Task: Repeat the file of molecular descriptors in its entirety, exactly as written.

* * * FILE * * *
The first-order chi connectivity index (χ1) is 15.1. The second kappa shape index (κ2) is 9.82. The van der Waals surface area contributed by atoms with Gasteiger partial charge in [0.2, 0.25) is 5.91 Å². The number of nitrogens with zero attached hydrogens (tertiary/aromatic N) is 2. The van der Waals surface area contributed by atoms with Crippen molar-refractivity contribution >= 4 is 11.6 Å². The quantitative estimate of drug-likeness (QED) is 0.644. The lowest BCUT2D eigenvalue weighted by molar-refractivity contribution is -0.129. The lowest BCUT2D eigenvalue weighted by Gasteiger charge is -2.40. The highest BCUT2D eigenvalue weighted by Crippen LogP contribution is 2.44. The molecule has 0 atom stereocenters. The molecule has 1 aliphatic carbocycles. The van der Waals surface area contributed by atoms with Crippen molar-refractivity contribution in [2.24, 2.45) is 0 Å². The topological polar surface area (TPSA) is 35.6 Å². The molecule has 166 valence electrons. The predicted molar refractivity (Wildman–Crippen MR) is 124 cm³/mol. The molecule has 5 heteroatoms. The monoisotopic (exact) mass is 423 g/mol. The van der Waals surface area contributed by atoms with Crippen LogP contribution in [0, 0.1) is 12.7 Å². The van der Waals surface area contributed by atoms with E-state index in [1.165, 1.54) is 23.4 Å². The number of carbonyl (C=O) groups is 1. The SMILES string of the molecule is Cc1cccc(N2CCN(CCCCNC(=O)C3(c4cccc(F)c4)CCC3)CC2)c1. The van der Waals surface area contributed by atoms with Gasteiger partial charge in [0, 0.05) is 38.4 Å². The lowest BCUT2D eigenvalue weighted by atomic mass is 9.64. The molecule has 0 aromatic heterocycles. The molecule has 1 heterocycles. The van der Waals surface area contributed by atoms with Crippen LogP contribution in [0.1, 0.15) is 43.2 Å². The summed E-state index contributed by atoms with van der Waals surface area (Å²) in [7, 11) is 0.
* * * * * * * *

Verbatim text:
The first-order chi connectivity index (χ1) is 15.1. The second kappa shape index (κ2) is 9.82. The van der Waals surface area contributed by atoms with Gasteiger partial charge in [0.2, 0.25) is 5.91 Å². The number of nitrogens with zero attached hydrogens (tertiary/aromatic N) is 2. The van der Waals surface area contributed by atoms with Crippen molar-refractivity contribution >= 4 is 11.6 Å². The quantitative estimate of drug-likeness (QED) is 0.644. The lowest BCUT2D eigenvalue weighted by molar-refractivity contribution is -0.129. The lowest BCUT2D eigenvalue weighted by Gasteiger charge is -2.40. The highest BCUT2D eigenvalue weighted by Crippen LogP contribution is 2.44. The molecule has 0 atom stereocenters. The molecule has 1 aliphatic carbocycles. The van der Waals surface area contributed by atoms with Crippen molar-refractivity contribution in [2.24, 2.45) is 0 Å². The topological polar surface area (TPSA) is 35.6 Å². The molecule has 166 valence electrons. The predicted molar refractivity (Wildman–Crippen MR) is 124 cm³/mol. The molecule has 5 heteroatoms. The monoisotopic (exact) mass is 423 g/mol. The van der Waals surface area contributed by atoms with Crippen LogP contribution in [0, 0.1) is 12.7 Å². The van der Waals surface area contributed by atoms with E-state index in [1.165, 1.54) is 23.4 Å². The number of carbonyl (C=O) groups is 1. The SMILES string of the molecule is Cc1cccc(N2CCN(CCCCNC(=O)C3(c4cccc(F)c4)CCC3)CC2)c1. The van der Waals surface area contributed by atoms with Gasteiger partial charge in [0, 0.05) is 38.4 Å². The lowest BCUT2D eigenvalue weighted by atomic mass is 9.64. The molecule has 0 aromatic heterocycles. The molecule has 1 heterocycles. The van der Waals surface area contributed by atoms with Crippen LogP contribution in [0.1, 0.15) is 43.2 Å². The summed E-state index contributed by atoms with van der Waals surface area (Å²) in [7, 11) is 0.